Latitude and longitude values can be based on several different geodetic systems or datums, the most common being the WGS 84 used by all GPS equipment. In other words, the same point on the earth’s surface can be described by different latitude and longitude values depending on the reference datum.

In popular GIS software, data projected in latitude/longitude is often specified via a 'Geographic Coordinate System'. For example, data in latitude/longitude with the datum as the North American Datum of 1983 is denoted by 'GCS_North_American_1983'.

Third dimension: altitude, height, depthEdit

To completely specify a location on, in, or above the earth, one has to also specify the elevation, defined as the vertical position of the location relative to the centre of the reference system or some definition of the earth's surface. This is expressed in terms of the vertical distance to the earth below, but, because of the ambiguity of "surface" and "vertical", is more commonly expressed relative to a more precisely defined datum such as mean sea level (more precisely named geoid, a surface of constant gravity potential). The distance to the earth's center can be used both for very deep positions and for positions in space.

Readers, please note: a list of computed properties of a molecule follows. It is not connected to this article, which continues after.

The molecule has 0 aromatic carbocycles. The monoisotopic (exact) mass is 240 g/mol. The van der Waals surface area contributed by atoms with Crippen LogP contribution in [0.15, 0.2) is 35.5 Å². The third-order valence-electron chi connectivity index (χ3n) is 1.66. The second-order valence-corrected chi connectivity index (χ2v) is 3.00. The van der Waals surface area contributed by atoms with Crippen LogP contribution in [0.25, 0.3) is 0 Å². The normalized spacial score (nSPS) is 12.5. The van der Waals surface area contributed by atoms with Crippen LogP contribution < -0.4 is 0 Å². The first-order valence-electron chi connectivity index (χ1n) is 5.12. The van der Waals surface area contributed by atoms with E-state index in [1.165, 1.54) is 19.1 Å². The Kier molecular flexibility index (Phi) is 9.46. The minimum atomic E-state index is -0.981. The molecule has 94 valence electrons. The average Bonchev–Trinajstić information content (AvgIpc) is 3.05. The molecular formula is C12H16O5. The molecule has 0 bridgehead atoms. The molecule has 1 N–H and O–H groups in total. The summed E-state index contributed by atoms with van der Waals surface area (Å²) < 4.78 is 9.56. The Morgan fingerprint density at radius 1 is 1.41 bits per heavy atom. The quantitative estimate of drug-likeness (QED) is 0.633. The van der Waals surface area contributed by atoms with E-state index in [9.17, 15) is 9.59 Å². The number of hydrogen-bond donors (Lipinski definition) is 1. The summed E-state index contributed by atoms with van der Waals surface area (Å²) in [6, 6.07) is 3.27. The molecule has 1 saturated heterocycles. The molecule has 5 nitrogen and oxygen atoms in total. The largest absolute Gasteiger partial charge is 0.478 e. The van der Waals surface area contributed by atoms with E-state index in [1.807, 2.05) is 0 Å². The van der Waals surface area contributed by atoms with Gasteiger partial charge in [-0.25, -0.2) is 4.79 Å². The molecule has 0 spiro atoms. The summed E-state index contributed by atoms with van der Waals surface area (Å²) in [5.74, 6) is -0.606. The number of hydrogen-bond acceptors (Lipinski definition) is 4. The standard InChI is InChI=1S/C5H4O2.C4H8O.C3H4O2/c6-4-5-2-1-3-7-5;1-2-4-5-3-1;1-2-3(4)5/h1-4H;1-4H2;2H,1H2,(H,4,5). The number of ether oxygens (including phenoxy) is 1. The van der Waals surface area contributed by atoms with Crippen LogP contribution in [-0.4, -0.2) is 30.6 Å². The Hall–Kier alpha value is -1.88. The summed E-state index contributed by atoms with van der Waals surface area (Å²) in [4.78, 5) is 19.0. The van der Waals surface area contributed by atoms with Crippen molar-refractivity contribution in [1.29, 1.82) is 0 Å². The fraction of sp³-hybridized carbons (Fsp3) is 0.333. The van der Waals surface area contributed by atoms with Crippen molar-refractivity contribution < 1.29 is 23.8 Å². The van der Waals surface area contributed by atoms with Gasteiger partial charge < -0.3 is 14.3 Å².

Other terms used with respect to the distance of a point from the earth's surface or some other datum are altitude, height, and depth.

Geostationary coordinatesEdit

Geostationary satellites (e.g., television satellites ) are over the equator. So, their position related to Earth is expressed in longitude degrees. Their latitude does not change, and is always zero over the equator.

See alsoEdit


  • Portions of this article are from Jason Harris' "Astroinfo" which is distributed with KStars, a desktop planetarium for Linux/KDE. See [1]

External linksEdit

This page uses content from the English language Wikipedia. The original content was at Geographic coordinate system. The list of authors can be seen in the page history. As with this Familypedia wiki, the content of Wikipedia is available under the Creative Commons License.